Share Our Strength founder Shore (The Light of Conscience: How a Simple Act Can Change Your Life, 2004, etc.) examines a handful of philanthropic innovators in the fight against malaria.
The author profiles the imaginative and unreasonable men and women who are battling malaria around the world. He looks closely at Steve Hoffman, who heads a private firm developing a whole but weakened malaria parasite vaccine. The steps require breeding mosquitoes infected with the parasite, dissecting out the parasites from the insects’ salivary glands, irradiating them, assuring they are free of contaminants and then preserving them for use as inoculants to trigger an immune response. It’s an impressive technological feat, but the praise heaped on Hoffman is off-putting, as are the author’s frequent repetitions of data and background information. While Shore emphasizes a malaria vaccine as the Holy Grail, he admires an innovator who is using microbes to generate inexpensive versions of artemisinin, a current treatment. Nor does he disparage RTS,S, another vaccine candidate currently in trials in Africa, or the use of insecticide-treated bed nets. But issues remain, including the need for good governance, infrastructure and education in the African countries most afflicted by the disease—dilemmas ably chronicled by Sonia Shah in The Fever (2010). There are also significant scientific hurdles, as too little is understood about malaria immunity. Hoffman’s vaccine passed safety tests but has yet to prove efficacious. Finally, Shore writes that we need to rethink philanthropy. There’s no question that Bill Gates has been an important player, but Shore argues that nonprofits must become less dependent on donors and more self-sustaining by being market-oriented. He cites achievements of a nonprofit pharmaceutical company developing drugs for neglect diseases and Hoffman’s intention of marketing his vaccine to tourists and the military while making it available in poor countries.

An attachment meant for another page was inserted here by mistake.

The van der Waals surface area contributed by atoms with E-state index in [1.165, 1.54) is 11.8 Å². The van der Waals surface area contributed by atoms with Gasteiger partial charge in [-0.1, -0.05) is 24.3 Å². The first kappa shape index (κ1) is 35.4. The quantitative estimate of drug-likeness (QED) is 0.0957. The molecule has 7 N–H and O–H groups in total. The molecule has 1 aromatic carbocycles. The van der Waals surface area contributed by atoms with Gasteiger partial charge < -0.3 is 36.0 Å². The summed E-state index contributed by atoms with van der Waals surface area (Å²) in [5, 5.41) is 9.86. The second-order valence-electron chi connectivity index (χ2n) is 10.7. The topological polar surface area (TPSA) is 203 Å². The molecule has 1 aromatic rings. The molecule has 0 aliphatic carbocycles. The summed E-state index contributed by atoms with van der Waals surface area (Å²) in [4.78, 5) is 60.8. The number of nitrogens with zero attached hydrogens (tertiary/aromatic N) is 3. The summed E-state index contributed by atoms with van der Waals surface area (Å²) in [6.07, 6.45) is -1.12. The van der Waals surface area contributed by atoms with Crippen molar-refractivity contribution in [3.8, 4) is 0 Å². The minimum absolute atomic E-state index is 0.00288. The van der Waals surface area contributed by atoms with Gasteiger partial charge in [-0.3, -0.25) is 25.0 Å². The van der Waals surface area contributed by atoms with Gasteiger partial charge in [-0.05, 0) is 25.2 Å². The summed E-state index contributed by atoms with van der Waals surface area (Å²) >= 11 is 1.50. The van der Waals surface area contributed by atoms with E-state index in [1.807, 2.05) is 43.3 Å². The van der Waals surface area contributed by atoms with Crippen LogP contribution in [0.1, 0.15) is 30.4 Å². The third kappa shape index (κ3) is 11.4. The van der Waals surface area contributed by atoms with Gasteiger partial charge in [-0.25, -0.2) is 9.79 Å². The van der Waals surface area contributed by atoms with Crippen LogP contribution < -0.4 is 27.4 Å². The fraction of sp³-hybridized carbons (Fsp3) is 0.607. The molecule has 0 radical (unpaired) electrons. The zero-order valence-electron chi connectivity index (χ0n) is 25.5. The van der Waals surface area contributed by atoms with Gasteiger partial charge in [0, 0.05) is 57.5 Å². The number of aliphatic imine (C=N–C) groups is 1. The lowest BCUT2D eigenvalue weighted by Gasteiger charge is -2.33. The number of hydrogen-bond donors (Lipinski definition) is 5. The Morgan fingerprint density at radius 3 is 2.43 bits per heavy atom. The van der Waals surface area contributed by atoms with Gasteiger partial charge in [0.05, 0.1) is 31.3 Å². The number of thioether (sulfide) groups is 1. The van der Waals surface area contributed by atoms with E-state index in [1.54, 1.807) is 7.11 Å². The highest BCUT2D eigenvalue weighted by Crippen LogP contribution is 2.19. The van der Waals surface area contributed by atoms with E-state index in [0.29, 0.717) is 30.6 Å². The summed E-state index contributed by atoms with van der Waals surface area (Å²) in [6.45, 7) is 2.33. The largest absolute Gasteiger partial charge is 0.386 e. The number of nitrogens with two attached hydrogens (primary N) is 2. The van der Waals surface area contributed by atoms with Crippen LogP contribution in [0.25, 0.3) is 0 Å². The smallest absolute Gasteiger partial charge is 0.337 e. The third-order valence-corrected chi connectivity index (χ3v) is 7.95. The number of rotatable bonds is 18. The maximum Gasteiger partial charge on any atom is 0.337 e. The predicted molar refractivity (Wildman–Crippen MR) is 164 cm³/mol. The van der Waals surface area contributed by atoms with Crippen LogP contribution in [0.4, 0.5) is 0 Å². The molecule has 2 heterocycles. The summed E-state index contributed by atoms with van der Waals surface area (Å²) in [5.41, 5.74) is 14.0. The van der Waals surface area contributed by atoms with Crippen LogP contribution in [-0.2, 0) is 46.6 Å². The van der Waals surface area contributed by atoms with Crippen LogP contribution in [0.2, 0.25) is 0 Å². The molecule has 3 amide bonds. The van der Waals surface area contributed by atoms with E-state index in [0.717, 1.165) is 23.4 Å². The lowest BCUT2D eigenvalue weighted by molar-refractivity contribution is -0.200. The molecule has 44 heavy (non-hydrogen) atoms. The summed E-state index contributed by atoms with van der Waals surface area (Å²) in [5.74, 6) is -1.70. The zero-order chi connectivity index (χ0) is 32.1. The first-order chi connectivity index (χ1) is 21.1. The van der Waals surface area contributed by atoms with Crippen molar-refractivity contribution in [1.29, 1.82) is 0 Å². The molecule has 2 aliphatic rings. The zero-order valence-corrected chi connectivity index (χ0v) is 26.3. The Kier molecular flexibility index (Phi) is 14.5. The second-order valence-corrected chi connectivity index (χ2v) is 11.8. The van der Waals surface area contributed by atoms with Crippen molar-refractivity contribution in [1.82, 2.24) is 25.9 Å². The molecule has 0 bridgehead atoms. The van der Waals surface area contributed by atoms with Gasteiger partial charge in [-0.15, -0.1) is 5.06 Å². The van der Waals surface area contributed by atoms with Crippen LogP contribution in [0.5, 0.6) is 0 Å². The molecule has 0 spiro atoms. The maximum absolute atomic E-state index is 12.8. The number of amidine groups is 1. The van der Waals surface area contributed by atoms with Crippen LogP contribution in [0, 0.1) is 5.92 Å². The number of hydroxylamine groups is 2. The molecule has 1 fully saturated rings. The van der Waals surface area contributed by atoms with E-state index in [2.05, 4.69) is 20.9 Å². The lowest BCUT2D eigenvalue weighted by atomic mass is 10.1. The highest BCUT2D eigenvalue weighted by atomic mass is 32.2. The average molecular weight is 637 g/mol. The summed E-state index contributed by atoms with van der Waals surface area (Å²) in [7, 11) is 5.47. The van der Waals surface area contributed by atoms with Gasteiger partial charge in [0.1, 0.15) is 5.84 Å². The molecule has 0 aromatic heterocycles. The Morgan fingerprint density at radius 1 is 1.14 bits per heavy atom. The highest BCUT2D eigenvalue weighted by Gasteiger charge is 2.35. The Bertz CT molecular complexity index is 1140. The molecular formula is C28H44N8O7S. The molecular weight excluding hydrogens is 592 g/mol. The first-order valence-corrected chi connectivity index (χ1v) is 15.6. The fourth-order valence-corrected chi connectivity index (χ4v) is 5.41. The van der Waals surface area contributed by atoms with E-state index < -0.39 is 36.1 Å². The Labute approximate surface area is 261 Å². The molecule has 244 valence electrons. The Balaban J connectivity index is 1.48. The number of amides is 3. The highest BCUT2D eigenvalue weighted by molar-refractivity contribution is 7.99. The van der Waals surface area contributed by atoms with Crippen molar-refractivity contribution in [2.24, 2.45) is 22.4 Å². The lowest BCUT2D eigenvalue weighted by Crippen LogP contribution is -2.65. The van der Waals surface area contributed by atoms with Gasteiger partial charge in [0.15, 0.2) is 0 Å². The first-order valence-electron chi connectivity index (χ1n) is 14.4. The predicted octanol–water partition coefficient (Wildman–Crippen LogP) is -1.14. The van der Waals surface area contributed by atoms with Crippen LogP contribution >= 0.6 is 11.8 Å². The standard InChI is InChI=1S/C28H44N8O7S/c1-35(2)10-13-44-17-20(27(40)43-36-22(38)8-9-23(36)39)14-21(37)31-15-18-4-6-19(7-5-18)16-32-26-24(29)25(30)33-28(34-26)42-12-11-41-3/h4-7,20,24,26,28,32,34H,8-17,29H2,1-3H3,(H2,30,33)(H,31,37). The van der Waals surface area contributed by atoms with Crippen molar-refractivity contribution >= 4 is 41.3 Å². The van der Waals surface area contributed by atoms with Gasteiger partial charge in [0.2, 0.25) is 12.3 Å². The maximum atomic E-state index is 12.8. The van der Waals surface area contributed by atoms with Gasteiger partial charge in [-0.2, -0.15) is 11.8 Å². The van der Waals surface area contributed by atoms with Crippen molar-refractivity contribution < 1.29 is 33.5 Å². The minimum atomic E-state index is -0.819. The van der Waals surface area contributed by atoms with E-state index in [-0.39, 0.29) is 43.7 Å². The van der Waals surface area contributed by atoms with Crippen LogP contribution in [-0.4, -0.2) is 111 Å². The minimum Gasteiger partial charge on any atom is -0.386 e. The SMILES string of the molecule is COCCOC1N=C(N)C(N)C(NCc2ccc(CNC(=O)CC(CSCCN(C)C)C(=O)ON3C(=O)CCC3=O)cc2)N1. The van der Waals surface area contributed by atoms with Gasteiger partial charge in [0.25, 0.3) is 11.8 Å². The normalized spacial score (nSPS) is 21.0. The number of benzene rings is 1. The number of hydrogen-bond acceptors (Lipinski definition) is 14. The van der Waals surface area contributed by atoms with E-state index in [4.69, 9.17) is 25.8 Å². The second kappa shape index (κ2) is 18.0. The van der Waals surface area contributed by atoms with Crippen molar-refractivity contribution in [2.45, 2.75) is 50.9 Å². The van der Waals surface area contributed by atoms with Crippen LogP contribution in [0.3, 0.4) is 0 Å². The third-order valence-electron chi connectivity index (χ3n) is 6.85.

Aside from the fulsome hero-worship, Shore provides solid information on malaria research, along with provocative views on “social entrepreneurship.”